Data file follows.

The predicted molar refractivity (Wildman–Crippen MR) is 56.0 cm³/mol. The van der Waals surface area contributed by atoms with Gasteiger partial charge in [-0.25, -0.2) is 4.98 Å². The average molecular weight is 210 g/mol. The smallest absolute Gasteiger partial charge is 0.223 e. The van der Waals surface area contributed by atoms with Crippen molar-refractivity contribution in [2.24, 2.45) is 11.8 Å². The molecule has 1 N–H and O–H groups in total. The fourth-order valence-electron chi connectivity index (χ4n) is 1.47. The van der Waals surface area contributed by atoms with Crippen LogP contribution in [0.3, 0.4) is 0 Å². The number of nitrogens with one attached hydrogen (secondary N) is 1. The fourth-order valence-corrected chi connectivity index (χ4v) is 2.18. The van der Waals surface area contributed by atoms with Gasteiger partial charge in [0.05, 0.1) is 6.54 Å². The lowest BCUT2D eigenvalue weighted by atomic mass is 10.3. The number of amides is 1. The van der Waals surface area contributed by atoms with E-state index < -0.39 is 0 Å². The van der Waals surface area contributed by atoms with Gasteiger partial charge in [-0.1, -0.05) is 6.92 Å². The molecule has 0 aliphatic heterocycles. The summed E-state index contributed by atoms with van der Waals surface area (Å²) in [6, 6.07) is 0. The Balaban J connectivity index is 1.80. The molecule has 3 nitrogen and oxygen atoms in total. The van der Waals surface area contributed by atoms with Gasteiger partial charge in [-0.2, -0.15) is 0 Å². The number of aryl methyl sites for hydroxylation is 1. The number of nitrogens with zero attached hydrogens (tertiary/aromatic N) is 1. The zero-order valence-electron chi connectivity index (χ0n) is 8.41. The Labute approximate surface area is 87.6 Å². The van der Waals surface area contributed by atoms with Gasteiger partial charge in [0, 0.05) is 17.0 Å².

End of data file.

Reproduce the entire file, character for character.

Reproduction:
The predicted molar refractivity (Wildman–Crippen MR) is 56.0 cm³/mol. The van der Waals surface area contributed by atoms with Gasteiger partial charge in [-0.25, -0.2) is 4.98 Å². The average molecular weight is 210 g/mol. The smallest absolute Gasteiger partial charge is 0.223 e. The van der Waals surface area contributed by atoms with Crippen molar-refractivity contribution in [2.24, 2.45) is 11.8 Å². The molecule has 1 N–H and O–H groups in total. The fourth-order valence-electron chi connectivity index (χ4n) is 1.47. The van der Waals surface area contributed by atoms with Crippen LogP contribution in [0.3, 0.4) is 0 Å². The number of nitrogens with one attached hydrogen (secondary N) is 1. The fourth-order valence-corrected chi connectivity index (χ4v) is 2.18. The van der Waals surface area contributed by atoms with Gasteiger partial charge in [0.05, 0.1) is 6.54 Å². The lowest BCUT2D eigenvalue weighted by atomic mass is 10.3. The number of amides is 1. The van der Waals surface area contributed by atoms with E-state index < -0.39 is 0 Å². The van der Waals surface area contributed by atoms with Gasteiger partial charge in [-0.1, -0.05) is 6.92 Å². The molecule has 0 aliphatic heterocycles. The summed E-state index contributed by atoms with van der Waals surface area (Å²) in [6, 6.07) is 0. The Balaban J connectivity index is 1.80. The molecule has 3 nitrogen and oxygen atoms in total. The van der Waals surface area contributed by atoms with Gasteiger partial charge in [-0.2, -0.15) is 0 Å². The number of aryl methyl sites for hydroxylation is 1. The number of nitrogens with zero attached hydrogens (tertiary/aromatic N) is 1. The zero-order valence-electron chi connectivity index (χ0n) is 8.41. The Labute approximate surface area is 87.6 Å². The van der Waals surface area contributed by atoms with Gasteiger partial charge in [0, 0.05) is 17.0 Å².